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  • Author: Harald Muller
  • Publication Date: 07-2014
  • Content Type: Journal Article
  • Journal: International Politics
  • Institution: Palgrave Macmillan
  • Abstract: Liberal discourse should have a hard time looking for 'evil' in international relations. Standing on the pillar of rationalism and humanitarianism, there seems to be little space for the morally and emotionally charged notion of evil to enter considerations. Yet, the liberal belief in the freedom of will implies that humans are capable of turning against the advice of reason and opt for evil behavior and underlying principles. This possibility is epitomized by Kant's construction of the 'evil enemy'. Since 'evil' appears sporadically in international relations, with Hitler's Germany as prototype, its existence in the real world of international relations cannot be ruled out a priori. Designating an 'other' as evil is thus a discursive possibility. The practice to turn this possibility into reality is conceptualized here as 'evilization' in analogy to 'securitization'. There is strong variance among liberal democracies in applying this practice, ranging from 'pacifism' to 'militancy', which often leads to dire consequences. Deriving the principles of fallibility and prudence from liberal reasoning, this article concludes with the proposition that 'liberal pacifism' is the preferable option in most conceivable circumstances, but that the possibility of confronting political evil is rare, but existing.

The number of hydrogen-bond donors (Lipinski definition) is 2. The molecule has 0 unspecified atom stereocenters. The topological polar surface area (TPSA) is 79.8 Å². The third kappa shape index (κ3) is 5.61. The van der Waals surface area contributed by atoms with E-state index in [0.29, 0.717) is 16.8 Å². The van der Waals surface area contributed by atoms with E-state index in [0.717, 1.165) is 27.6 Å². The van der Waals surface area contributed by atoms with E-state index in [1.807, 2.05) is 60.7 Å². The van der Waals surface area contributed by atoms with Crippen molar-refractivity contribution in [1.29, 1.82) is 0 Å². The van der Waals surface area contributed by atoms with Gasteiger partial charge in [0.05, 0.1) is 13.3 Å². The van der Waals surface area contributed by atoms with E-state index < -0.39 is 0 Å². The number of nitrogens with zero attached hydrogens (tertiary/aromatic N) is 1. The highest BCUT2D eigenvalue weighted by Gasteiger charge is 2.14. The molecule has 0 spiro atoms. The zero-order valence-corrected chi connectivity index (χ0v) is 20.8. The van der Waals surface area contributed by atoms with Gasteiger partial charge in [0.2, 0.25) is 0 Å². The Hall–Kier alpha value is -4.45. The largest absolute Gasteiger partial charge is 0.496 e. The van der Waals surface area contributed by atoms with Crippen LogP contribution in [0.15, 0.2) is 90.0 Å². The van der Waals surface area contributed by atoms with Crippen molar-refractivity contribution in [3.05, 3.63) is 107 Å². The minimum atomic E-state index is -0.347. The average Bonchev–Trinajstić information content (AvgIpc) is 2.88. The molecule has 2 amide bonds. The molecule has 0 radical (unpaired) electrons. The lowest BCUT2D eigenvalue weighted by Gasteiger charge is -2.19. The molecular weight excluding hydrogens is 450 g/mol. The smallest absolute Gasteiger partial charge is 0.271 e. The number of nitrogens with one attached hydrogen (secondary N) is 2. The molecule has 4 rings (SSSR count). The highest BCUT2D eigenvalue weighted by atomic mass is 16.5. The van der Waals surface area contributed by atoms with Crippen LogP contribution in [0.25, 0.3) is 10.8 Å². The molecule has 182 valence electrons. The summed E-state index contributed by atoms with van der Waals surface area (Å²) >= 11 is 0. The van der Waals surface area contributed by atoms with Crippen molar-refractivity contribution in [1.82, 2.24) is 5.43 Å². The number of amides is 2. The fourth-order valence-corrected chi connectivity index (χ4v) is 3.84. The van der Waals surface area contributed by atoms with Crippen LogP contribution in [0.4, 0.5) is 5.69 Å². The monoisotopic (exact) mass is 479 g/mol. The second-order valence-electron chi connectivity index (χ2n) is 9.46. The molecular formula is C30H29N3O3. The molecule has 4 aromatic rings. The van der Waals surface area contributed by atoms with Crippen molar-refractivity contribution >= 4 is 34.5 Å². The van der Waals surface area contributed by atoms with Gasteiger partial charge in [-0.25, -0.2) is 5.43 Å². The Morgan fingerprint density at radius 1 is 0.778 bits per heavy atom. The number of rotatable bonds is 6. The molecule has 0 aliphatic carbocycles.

• Topic: International Relations, Politics
  • Political Geography: Germany, Cameroon
  • Author: Ian Bruff
  • Publication Date: 03-2012
  • Content Type: Journal Article
  • Journal: International Politics
  • Institution: Palgrave Macmillan
  • Abstract: This article argues that in many cases the theoretical resources for a revived and enriched 'critical International Political Economy' already exist, and we would do well to revisit earlier works when seeking to intervene in contemporary debates. Through an initial engagement with the recent plethora of contributions on 'the international', I contend that Nicos Poulantzas' later writings deserve a rereading. In particular, his work on the historicity of territory and the internationalisation of capital constitutes a series of rich and suggestive commentaries. The significance of his remarks are later illustrated via a consideration of Germany, where I argue that the changes wrought by the growing imbrication of the German economy with transnational circuits of capital have been taking place through, and not necessarily against, the historicity of German capitalism's emergence and evolution.
  • Topic: International Political Economy
  • Political Geography: Germany